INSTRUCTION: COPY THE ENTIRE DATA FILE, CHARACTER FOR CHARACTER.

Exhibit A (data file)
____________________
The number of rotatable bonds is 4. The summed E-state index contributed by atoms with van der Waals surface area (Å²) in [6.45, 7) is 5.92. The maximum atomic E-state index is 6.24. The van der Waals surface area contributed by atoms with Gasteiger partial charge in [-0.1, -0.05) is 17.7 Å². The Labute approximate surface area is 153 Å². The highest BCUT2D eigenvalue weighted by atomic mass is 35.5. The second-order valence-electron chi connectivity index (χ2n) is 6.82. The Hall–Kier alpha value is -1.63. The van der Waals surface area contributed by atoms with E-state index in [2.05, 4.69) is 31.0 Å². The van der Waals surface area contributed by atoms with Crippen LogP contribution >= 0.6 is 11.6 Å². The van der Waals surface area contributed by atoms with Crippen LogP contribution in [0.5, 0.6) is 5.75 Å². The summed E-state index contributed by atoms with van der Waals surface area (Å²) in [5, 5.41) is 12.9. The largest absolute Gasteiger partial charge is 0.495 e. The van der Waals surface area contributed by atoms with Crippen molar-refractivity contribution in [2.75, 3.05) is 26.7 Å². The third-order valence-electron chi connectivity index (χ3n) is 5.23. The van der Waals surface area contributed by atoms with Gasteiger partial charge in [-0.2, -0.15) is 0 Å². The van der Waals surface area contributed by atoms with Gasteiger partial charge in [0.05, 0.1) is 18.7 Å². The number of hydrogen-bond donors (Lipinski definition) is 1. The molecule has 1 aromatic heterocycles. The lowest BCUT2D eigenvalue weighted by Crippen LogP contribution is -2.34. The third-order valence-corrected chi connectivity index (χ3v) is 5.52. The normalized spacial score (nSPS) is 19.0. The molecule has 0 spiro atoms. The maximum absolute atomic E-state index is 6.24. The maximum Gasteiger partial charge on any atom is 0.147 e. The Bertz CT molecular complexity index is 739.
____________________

The number of rotatable bonds is 4. The summed E-state index contributed by atoms with van der Waals surface area (Å²) in [6.45, 7) is 5.92. The maximum atomic E-state index is 6.24. The van der Waals surface area contributed by atoms with Gasteiger partial charge in [-0.1, -0.05) is 17.7 Å². The Labute approximate surface area is 153 Å². The highest BCUT2D eigenvalue weighted by atomic mass is 35.5. The second-order valence-electron chi connectivity index (χ2n) is 6.82. The Hall–Kier alpha value is -1.63. The van der Waals surface area contributed by atoms with E-state index in [2.05, 4.69) is 31.0 Å². The van der Waals surface area contributed by atoms with Crippen LogP contribution >= 0.6 is 11.6 Å². The van der Waals surface area contributed by atoms with Crippen LogP contribution in [0.5, 0.6) is 5.75 Å². The summed E-state index contributed by atoms with van der Waals surface area (Å²) in [5, 5.41) is 12.9. The largest absolute Gasteiger partial charge is 0.495 e. The van der Waals surface area contributed by atoms with Crippen molar-refractivity contribution in [2.75, 3.05) is 26.7 Å². The third-order valence-electron chi connectivity index (χ3n) is 5.23. The van der Waals surface area contributed by atoms with Gasteiger partial charge in [-0.2, -0.15) is 0 Å². The van der Waals surface area contributed by atoms with Gasteiger partial charge in [0.05, 0.1) is 18.7 Å². The number of hydrogen-bond donors (Lipinski definition) is 1. The molecule has 1 aromatic heterocycles. The lowest BCUT2D eigenvalue weighted by Crippen LogP contribution is -2.34. The third-order valence-corrected chi connectivity index (χ3v) is 5.52. The normalized spacial score (nSPS) is 19.0. The molecule has 0 spiro atoms. The maximum absolute atomic E-state index is 6.24. The maximum Gasteiger partial charge on any atom is 0.147 e. The Bertz CT molecular complexity index is 739.